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Memory Hack

Memory Hack is a nootropic supplement that claims to cure Dementia and Alzheimer’s disease. Let’s just take a minute to think about that statement… it has to be the boldest claim we have ever heard! But is it worth daring to dream that this supplement holds to answer to one of the biggest medical problems facing the Western World? We take a look at Memory Hack to find out.

Memory Hack comes from a Barbados based company called Raposo Fitness Enterprises, trading under the name Nutrition Hacks or Natural Nutrition Hacks. This company markets health products for a wide range of purposes, including toe nail fungus and weight loss.

Memory Hack Pros

  • We can think of no good reason to buy this supplement

Memory Hack Cons

  • Inadequate ingredients information
  • Advertising is full of lies
  • Customer rip off
  • Shoddy looking product that looks like a scam
  • May cause side effects
Watchdog Rejected

Memory Hack

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What You Need To Know About Memory Hack

Memory Hack is an inferior, low grade nootropic supplement, sold with some appalling advertising that claims it to be a cure for dementia. Don’t be fooled. Despite the lengthy sales text that some people may find convincing, this supplement will not cure dementia as claimed and the whole story about an ex-dementia sufferer who is now cured, has been invented, just like everything else about this supplement. The main thing you need to know about Memory Hack is to avoid it.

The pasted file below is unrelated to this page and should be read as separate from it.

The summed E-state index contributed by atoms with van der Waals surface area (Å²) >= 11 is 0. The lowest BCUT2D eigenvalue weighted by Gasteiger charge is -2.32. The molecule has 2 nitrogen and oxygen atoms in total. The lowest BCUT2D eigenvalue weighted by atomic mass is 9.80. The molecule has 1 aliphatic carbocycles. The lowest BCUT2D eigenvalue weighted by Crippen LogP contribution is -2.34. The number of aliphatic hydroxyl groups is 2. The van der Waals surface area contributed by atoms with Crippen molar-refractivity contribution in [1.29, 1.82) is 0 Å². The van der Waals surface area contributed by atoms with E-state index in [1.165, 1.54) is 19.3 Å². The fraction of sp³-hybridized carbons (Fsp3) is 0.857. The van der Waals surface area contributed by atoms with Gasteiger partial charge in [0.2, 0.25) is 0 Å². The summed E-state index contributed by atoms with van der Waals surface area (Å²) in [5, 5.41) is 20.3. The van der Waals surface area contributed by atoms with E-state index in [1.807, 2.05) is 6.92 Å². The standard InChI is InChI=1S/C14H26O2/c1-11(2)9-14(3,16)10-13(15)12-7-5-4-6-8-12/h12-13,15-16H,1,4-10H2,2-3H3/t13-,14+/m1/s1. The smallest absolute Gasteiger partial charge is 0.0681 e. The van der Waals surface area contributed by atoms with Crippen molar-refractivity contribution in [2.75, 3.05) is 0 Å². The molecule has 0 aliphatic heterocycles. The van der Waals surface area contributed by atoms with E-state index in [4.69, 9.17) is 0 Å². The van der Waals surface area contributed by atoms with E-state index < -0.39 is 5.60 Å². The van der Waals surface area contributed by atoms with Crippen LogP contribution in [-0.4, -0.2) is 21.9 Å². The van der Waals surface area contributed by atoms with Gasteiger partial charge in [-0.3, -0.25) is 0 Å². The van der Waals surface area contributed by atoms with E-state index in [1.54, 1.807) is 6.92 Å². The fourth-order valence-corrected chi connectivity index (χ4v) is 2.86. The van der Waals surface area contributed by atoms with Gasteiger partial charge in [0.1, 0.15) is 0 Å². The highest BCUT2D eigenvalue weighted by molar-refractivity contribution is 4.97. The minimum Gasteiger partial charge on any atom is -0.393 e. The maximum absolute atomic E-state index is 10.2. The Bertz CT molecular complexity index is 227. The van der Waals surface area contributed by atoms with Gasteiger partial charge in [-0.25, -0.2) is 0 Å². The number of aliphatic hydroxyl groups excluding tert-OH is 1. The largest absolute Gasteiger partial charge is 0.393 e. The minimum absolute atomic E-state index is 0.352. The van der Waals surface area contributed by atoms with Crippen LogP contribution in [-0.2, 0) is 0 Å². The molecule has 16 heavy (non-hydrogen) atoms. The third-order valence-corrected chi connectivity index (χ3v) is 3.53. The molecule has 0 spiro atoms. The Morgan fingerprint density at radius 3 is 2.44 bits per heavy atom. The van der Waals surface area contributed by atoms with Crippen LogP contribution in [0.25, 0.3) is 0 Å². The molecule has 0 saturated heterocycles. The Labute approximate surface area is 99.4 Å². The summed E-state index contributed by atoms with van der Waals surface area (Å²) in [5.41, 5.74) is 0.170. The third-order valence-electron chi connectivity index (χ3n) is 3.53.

What Are The Side Effects Of Memory Hack?

Potential side effects include; increased blood pressure, stomach upset, sensitivity to sunlight, allergic reactions, nausea and vomiting, blurred vision, sweating, dehydration, heart burn, insomnia, and confusion.

Some of the ingredients contained in Memory Hack are known to interact with prescription medication, including heart disease medication and the contraceptive pill.

How Much Does Memory Hack Cost?

Memory Hack is expensive. You can only buy via the official website where it costs a whopping $69.00 for one bottle of 60 capsules.

You can buy three bottles for $177.00. Six bottles costs $294.00.

Our Verdict On Memory Hack

We make no bones about it: Memory Hack really is the worst supplement we have seen in a long time. We hate that the advertising is cynically playing on people’s fears. We are not impressed by the underlying message that this supplement is the only thing to prevent you turning into an “incoherent, babbling, scared vegetable”, and it is obvious that the advertisers have no understanding whatsoever of dementia, science, or even common decency.

The supplement itself is fairly standard with some reasonable nootropic ingredients. However with zero ingredients quantities provided and a massively overinflated price, we do not advise you to try it. There are plenty of better nootropics on the market, and although none of them will “cure” dementia because there is no cure, they may offer some benefits.

It is worth remembering that if there really was a cure for dementia, it would be the medical breakthrough of the century.

Overall, we do not recommend Memory Hack to the Watchdog readers.

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Memory Hack Review

Here at the Watchdog, we see a lot of wild claims made by companies trying to sell their products. We have seen supplements claimed as the cure for cancer, homeopathic remedies which are supposed to work better than conventional medicine, we have seen pills to make you younger, more attractive, and more.

However, Memory Hack has just set a new benchmark for unbelievable claims. According to the advertising, Memory Hack cures and reverses dementia. Wow!

Memory Hack Facts

  • This supplement will not cure or prevent dementia as claimed
  • Each bottle contains 60 capsules
  • Michelle Wild, the woman whose story is used in the advertising is fictitious. None of this story ever happened
  • Costs $69.00 per bottle